Zach feels "pretty good." Sam wants to be "done with shots!" And Tyler finds it helps to "just keep thinking that at least I'm getting out of school." They are normal boys who had normal lives until cancer came into the picture. All have faced the disease for two years or more, with surgeries, chemotherapy and radiation treatments. All were diagnosed with various malignant solid tumors, went into remission and then relapsed. [More]
Imaging technique could help in diagnosis of atherosclerosis in at-risk patients

Imaging technique could help in diagnosis of atherosclerosis in at-risk patients

Researchers at the University of Cambridge, in collaboration with the University of Edinburgh, have shown how a radioactive agent developed in the 1960s to detect bone cancer can be re-purposed to highlight the build-up of unstable calcium deposits in arteries, a process that can cause heart attack and stroke. [More]
New therapeutic alternative found for children suffering from Ewing's sarcoma

New therapeutic alternative found for children suffering from Ewing's sarcoma

A research consortium made up of the Virgen del Rocio hospital in Seville, Sant Joan de Deu and the Bellvitge Biomedical Research Institute in Barcelona, has found a new therapeutic alternative for children who suffer from a malignant pediatric tumor bone and soft tissue called Ewing's sarcoma. [More]
Study opens new area of discovery for different aspects of cell biology, biomedical research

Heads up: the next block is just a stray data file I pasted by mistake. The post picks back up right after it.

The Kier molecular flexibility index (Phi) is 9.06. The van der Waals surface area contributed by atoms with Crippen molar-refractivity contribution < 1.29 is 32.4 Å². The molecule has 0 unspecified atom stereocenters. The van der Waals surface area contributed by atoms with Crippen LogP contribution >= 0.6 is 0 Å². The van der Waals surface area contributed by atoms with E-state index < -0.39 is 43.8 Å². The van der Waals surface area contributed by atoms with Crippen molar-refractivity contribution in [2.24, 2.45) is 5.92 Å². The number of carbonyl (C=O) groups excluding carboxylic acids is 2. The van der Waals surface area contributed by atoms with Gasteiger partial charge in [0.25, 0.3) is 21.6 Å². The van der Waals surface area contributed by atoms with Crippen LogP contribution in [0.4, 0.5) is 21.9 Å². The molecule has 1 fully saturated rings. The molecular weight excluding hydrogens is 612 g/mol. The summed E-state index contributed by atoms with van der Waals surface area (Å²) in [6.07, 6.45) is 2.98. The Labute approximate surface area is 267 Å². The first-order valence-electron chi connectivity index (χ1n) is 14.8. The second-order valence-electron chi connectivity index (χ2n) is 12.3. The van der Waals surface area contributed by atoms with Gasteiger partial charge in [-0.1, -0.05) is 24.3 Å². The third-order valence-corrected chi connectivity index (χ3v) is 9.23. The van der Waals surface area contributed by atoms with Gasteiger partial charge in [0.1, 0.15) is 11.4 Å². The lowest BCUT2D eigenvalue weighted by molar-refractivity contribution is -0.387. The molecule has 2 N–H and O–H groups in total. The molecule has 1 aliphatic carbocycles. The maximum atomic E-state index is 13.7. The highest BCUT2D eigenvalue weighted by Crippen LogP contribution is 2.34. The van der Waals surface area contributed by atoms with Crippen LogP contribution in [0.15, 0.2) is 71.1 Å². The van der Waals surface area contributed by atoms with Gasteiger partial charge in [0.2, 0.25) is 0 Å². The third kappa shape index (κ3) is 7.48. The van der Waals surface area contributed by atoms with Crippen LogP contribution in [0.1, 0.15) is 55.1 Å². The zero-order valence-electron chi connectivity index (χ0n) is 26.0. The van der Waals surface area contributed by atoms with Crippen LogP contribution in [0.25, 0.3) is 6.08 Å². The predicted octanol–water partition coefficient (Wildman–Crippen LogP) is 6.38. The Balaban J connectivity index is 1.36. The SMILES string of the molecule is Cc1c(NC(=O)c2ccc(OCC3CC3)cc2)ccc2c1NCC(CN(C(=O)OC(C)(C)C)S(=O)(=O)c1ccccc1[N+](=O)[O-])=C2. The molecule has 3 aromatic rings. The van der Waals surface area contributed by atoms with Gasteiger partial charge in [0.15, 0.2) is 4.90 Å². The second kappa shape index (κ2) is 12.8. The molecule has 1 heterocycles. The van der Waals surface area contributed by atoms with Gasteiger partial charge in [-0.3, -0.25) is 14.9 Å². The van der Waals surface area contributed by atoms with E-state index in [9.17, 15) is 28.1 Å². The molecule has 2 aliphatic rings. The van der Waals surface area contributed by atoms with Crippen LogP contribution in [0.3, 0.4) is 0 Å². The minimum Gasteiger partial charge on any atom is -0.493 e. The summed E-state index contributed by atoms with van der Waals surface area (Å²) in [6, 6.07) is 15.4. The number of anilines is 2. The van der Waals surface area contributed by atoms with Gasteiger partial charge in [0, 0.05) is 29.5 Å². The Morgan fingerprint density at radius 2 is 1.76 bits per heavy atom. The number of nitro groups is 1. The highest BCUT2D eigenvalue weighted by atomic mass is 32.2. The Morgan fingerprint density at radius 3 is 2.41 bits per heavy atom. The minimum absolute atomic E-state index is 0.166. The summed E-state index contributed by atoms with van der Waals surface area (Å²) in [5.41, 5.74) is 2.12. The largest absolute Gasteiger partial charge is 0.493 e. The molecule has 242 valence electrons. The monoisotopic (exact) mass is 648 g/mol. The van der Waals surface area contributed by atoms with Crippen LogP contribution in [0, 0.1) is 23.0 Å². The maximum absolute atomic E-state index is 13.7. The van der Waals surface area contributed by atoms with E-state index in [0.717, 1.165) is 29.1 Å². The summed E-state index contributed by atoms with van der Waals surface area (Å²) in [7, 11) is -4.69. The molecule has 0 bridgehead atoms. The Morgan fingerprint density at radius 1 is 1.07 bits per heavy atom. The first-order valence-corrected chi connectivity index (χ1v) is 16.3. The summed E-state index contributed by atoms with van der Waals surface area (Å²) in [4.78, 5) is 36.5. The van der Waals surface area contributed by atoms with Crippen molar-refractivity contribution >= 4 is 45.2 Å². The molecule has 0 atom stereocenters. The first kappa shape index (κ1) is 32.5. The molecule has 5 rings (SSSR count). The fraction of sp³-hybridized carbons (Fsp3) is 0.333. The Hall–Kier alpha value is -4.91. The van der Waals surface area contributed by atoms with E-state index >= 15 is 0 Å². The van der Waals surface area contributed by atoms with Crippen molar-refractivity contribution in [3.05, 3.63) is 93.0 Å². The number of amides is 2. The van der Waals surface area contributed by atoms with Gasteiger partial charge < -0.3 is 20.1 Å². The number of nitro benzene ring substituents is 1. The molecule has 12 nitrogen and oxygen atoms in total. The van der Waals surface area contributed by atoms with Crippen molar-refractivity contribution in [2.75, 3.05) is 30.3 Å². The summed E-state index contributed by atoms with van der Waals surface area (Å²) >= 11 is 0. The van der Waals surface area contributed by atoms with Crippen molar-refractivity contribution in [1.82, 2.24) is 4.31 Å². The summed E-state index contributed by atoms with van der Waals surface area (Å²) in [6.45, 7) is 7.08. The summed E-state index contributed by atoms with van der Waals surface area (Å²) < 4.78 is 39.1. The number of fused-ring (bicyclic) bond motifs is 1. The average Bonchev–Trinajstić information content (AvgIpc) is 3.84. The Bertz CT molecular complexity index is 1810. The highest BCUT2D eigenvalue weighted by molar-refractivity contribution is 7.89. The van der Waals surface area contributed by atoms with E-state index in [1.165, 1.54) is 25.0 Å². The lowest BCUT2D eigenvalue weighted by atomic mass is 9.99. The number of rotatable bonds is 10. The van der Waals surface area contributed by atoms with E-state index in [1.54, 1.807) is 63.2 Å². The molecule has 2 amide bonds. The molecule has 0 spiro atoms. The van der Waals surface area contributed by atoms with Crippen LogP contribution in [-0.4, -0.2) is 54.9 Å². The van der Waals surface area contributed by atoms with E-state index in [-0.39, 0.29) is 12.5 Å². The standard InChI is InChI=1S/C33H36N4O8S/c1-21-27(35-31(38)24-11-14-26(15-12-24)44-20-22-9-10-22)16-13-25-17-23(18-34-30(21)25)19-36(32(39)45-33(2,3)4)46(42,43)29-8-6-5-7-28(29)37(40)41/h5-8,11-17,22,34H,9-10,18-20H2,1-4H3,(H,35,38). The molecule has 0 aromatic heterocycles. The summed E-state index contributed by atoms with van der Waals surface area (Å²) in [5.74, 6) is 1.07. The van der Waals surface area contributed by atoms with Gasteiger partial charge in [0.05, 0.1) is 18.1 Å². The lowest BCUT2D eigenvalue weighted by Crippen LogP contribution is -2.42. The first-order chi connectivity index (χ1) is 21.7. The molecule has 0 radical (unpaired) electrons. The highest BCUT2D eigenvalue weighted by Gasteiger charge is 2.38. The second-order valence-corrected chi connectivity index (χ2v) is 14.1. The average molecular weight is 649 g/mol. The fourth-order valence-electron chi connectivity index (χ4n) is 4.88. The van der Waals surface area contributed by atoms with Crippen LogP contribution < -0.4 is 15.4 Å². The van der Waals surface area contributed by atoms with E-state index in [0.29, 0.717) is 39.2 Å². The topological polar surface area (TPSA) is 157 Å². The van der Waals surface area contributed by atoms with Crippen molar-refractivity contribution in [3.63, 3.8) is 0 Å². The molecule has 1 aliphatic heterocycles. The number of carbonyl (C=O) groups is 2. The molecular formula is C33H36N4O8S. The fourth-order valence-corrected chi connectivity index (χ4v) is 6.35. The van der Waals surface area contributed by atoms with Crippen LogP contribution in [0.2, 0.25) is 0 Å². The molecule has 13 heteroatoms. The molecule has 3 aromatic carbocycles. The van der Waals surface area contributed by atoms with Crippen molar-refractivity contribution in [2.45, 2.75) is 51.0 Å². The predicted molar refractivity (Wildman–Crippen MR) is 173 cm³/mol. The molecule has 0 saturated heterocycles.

Study opens new area of discovery for different aspects of cell biology, biomedical research

Every cell in the body uses phosphorylation, the process of adding a chemical tag to control a protein's function and fate, such as when it moves from one part of a cell to another or binds to other proteins. [More]
FDA clears ADXS-HPV plus epacadostat IND for HPV-associated cervical cancer Phase 2 study

FDA clears ADXS-HPV plus epacadostat IND for HPV-associated cervical cancer Phase 2 study

Advaxis, Inc., a clinical-stage biotechnology company developing cancer immunotherapies, today announced the clearance of the Investigational New Drug application by the United States Food and Drug Administration to conduct a Phase 2 study of ADXS-HPV (ADXS11-001) alone or in combination with Incyte Corporation's investigational oral indoleamine 2,3-dioxygenase 1 (IDO1) inhibitor, epacadostat (INCB24360), for the treatment of Stage I-IIIb human papillomavirus (HPV)-associated cervical cancer. [More]
Stem cell disease model reveals how tumor suppressor may drive bone cancer

Stem cell disease model reveals how tumor suppressor may drive bone cancer

Using induced pluripotent stem cells (iPSCs), a team led by Mount Sinai researchers has gained new insight into genetic changes that may turn a well known anti-cancer signaling gene into a driver of risk for bone cancers, where the survival rate has not improved in 40 years despite treatment advances. [More]